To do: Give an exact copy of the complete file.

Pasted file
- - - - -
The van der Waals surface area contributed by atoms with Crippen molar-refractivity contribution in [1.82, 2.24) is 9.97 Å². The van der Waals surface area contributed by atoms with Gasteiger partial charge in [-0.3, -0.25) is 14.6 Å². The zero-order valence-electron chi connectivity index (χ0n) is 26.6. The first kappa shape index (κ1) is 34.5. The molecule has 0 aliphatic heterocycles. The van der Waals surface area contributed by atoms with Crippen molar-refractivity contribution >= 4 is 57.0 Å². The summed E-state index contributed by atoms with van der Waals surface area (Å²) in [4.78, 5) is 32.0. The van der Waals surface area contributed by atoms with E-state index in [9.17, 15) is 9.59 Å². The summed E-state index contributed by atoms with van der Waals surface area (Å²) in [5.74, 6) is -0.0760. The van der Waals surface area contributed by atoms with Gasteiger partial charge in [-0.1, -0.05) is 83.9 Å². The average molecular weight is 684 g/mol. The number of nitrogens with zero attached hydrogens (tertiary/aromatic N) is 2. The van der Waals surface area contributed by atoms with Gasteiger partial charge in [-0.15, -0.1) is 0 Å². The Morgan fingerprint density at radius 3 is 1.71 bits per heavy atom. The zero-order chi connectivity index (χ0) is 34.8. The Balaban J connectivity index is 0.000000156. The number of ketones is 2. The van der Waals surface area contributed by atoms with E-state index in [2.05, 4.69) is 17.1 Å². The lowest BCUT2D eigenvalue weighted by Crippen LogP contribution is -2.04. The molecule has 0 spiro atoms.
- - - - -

The van der Waals surface area contributed by atoms with Crippen molar-refractivity contribution in [1.82, 2.24) is 9.97 Å². The van der Waals surface area contributed by atoms with Gasteiger partial charge in [-0.3, -0.25) is 14.6 Å². The zero-order valence-electron chi connectivity index (χ0n) is 26.6. The first kappa shape index (κ1) is 34.5. The molecule has 0 aliphatic heterocycles. The van der Waals surface area contributed by atoms with Crippen molar-refractivity contribution >= 4 is 57.0 Å². The summed E-state index contributed by atoms with van der Waals surface area (Å²) in [4.78, 5) is 32.0. The van der Waals surface area contributed by atoms with E-state index in [9.17, 15) is 9.59 Å². The summed E-state index contributed by atoms with van der Waals surface area (Å²) in [5.74, 6) is -0.0760. The van der Waals surface area contributed by atoms with Gasteiger partial charge in [-0.1, -0.05) is 83.9 Å². The average molecular weight is 684 g/mol. The number of nitrogens with zero attached hydrogens (tertiary/aromatic N) is 2. The van der Waals surface area contributed by atoms with Gasteiger partial charge in [-0.15, -0.1) is 0 Å². The Morgan fingerprint density at radius 3 is 1.71 bits per heavy atom. The zero-order chi connectivity index (χ0) is 34.8. The Balaban J connectivity index is 0.000000156. The number of ketones is 2. The van der Waals surface area contributed by atoms with E-state index in [2.05, 4.69) is 17.1 Å². The lowest BCUT2D eigenvalue weighted by Crippen LogP contribution is -2.04. The molecule has 0 spiro atoms.